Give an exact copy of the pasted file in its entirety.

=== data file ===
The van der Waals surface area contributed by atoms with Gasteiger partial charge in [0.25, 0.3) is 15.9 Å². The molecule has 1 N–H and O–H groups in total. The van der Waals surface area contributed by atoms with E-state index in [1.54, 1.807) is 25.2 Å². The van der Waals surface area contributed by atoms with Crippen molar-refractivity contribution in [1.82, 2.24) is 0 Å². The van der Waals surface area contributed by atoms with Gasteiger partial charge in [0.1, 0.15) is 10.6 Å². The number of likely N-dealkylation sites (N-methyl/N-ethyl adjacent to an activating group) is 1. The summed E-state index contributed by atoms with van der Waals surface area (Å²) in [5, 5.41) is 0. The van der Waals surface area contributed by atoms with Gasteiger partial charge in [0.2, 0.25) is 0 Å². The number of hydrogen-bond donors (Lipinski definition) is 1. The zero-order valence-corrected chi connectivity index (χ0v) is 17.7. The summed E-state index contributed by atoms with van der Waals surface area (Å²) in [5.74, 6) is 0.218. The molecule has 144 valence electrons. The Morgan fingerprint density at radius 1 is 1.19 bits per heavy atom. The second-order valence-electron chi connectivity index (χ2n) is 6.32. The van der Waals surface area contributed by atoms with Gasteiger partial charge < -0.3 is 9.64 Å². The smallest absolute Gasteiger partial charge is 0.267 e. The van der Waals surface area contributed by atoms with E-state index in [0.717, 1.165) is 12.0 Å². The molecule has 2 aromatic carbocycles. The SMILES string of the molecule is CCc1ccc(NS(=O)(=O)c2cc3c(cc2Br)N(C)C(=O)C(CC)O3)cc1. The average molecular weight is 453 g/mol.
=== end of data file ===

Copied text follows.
The van der Waals surface area contributed by atoms with Gasteiger partial charge in [0.25, 0.3) is 15.9 Å². The molecule has 1 N–H and O–H groups in total. The van der Waals surface area contributed by atoms with E-state index in [1.54, 1.807) is 25.2 Å². The van der Waals surface area contributed by atoms with Crippen molar-refractivity contribution in [1.82, 2.24) is 0 Å². The van der Waals surface area contributed by atoms with Gasteiger partial charge in [0.1, 0.15) is 10.6 Å². The number of likely N-dealkylation sites (N-methyl/N-ethyl adjacent to an activating group) is 1. The summed E-state index contributed by atoms with van der Waals surface area (Å²) in [5, 5.41) is 0. The van der Waals surface area contributed by atoms with Gasteiger partial charge in [0.2, 0.25) is 0 Å². The number of hydrogen-bond donors (Lipinski definition) is 1. The zero-order valence-corrected chi connectivity index (χ0v) is 17.7. The summed E-state index contributed by atoms with van der Waals surface area (Å²) in [5.74, 6) is 0.218. The molecule has 144 valence electrons. The Morgan fingerprint density at radius 1 is 1.19 bits per heavy atom. The second-order valence-electron chi connectivity index (χ2n) is 6.32. The van der Waals surface area contributed by atoms with Gasteiger partial charge < -0.3 is 9.64 Å². The smallest absolute Gasteiger partial charge is 0.267 e. The van der Waals surface area contributed by atoms with E-state index in [0.717, 1.165) is 12.0 Å². The molecule has 2 aromatic carbocycles. The SMILES string of the molecule is CCc1ccc(NS(=O)(=O)c2cc3c(cc2Br)N(C)C(=O)C(CC)O3)cc1. The average molecular weight is 453 g/mol.